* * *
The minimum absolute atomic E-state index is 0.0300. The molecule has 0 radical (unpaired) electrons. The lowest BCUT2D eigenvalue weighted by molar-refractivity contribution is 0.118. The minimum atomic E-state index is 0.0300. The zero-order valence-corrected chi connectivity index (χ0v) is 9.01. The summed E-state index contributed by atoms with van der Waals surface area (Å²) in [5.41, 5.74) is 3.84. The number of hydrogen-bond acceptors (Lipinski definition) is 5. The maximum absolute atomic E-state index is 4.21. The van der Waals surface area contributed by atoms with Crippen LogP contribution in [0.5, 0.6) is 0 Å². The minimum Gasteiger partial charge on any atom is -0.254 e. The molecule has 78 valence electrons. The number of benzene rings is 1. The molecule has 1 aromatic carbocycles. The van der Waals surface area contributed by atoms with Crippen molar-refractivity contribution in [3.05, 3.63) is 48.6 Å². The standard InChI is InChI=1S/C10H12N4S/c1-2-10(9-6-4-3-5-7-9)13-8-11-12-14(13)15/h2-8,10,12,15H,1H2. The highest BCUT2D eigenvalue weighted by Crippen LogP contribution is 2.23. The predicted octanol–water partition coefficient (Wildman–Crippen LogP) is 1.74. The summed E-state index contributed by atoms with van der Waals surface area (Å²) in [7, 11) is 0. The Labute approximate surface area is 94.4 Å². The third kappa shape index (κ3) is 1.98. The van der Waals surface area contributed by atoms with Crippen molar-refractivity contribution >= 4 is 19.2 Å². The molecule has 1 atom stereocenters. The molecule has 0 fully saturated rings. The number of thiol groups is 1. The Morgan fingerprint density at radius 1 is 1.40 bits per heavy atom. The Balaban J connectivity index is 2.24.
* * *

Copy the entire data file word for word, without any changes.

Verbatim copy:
The minimum absolute atomic E-state index is 0.0300. The molecule has 0 radical (unpaired) electrons. The lowest BCUT2D eigenvalue weighted by molar-refractivity contribution is 0.118. The minimum atomic E-state index is 0.0300. The zero-order valence-corrected chi connectivity index (χ0v) is 9.01. The summed E-state index contributed by atoms with van der Waals surface area (Å²) in [5.41, 5.74) is 3.84. The number of hydrogen-bond acceptors (Lipinski definition) is 5. The maximum absolute atomic E-state index is 4.21. The van der Waals surface area contributed by atoms with Crippen LogP contribution in [0.5, 0.6) is 0 Å². The minimum Gasteiger partial charge on any atom is -0.254 e. The molecule has 78 valence electrons. The number of benzene rings is 1. The molecule has 1 aromatic carbocycles. The van der Waals surface area contributed by atoms with Crippen molar-refractivity contribution in [3.05, 3.63) is 48.6 Å². The standard InChI is InChI=1S/C10H12N4S/c1-2-10(9-6-4-3-5-7-9)13-8-11-12-14(13)15/h2-8,10,12,15H,1H2. The highest BCUT2D eigenvalue weighted by Crippen LogP contribution is 2.23. The predicted octanol–water partition coefficient (Wildman–Crippen LogP) is 1.74. The summed E-state index contributed by atoms with van der Waals surface area (Å²) in [7, 11) is 0. The Labute approximate surface area is 94.4 Å². The third kappa shape index (κ3) is 1.98. The van der Waals surface area contributed by atoms with Crippen molar-refractivity contribution >= 4 is 19.2 Å². The molecule has 1 atom stereocenters. The molecule has 0 fully saturated rings. The number of thiol groups is 1. The Morgan fingerprint density at radius 1 is 1.40 bits per heavy atom. The Balaban J connectivity index is 2.24.